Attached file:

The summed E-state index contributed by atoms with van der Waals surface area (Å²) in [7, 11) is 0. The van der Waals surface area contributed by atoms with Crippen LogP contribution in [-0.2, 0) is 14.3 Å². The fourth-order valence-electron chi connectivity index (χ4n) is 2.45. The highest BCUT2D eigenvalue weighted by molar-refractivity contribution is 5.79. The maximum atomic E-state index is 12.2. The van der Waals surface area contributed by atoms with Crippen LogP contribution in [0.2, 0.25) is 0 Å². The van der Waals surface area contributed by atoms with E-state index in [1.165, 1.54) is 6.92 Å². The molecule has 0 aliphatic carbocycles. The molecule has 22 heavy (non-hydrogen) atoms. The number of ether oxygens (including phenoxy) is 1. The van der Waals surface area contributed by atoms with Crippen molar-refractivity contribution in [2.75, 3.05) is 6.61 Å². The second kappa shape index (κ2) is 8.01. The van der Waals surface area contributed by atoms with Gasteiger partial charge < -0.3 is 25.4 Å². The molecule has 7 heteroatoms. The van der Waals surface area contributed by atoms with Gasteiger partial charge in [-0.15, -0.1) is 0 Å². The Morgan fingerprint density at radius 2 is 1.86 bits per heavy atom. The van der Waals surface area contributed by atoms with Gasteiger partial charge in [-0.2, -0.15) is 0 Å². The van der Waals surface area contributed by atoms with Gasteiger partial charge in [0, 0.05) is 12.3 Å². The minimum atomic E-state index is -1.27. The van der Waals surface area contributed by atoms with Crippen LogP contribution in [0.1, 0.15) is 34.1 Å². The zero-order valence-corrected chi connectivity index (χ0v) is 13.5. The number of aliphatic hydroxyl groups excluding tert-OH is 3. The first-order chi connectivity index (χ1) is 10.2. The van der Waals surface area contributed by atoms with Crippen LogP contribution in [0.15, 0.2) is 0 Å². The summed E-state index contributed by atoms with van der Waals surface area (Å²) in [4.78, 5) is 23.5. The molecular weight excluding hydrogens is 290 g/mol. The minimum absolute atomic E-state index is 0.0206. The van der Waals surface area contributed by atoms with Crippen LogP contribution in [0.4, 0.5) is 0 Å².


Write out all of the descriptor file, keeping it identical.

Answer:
The summed E-state index contributed by atoms with van der Waals surface area (Å²) in [7, 11) is 0. The van der Waals surface area contributed by atoms with Crippen LogP contribution in [-0.2, 0) is 14.3 Å². The fourth-order valence-electron chi connectivity index (χ4n) is 2.45. The highest BCUT2D eigenvalue weighted by molar-refractivity contribution is 5.79. The maximum atomic E-state index is 12.2. The van der Waals surface area contributed by atoms with Crippen LogP contribution in [0.2, 0.25) is 0 Å². The van der Waals surface area contributed by atoms with E-state index in [1.165, 1.54) is 6.92 Å². The molecule has 0 aliphatic carbocycles. The molecule has 22 heavy (non-hydrogen) atoms. The number of ether oxygens (including phenoxy) is 1. The van der Waals surface area contributed by atoms with Crippen molar-refractivity contribution in [2.75, 3.05) is 6.61 Å². The second kappa shape index (κ2) is 8.01. The van der Waals surface area contributed by atoms with Gasteiger partial charge < -0.3 is 25.4 Å². The molecule has 7 heteroatoms. The van der Waals surface area contributed by atoms with Gasteiger partial charge in [-0.15, -0.1) is 0 Å². The Morgan fingerprint density at radius 2 is 1.86 bits per heavy atom. The van der Waals surface area contributed by atoms with Gasteiger partial charge in [-0.2, -0.15) is 0 Å². The van der Waals surface area contributed by atoms with Gasteiger partial charge in [0, 0.05) is 12.3 Å². The minimum atomic E-state index is -1.27. The van der Waals surface area contributed by atoms with Crippen LogP contribution in [0.1, 0.15) is 34.1 Å². The zero-order valence-corrected chi connectivity index (χ0v) is 13.5. The number of aliphatic hydroxyl groups excluding tert-OH is 3. The first-order chi connectivity index (χ1) is 10.2. The van der Waals surface area contributed by atoms with Crippen LogP contribution in [0.15, 0.2) is 0 Å². The summed E-state index contributed by atoms with van der Waals surface area (Å²) in [4.78, 5) is 23.5. The molecular weight excluding hydrogens is 290 g/mol. The minimum absolute atomic E-state index is 0.0206. The van der Waals surface area contributed by atoms with Crippen LogP contribution in [0.4, 0.5) is 0 Å².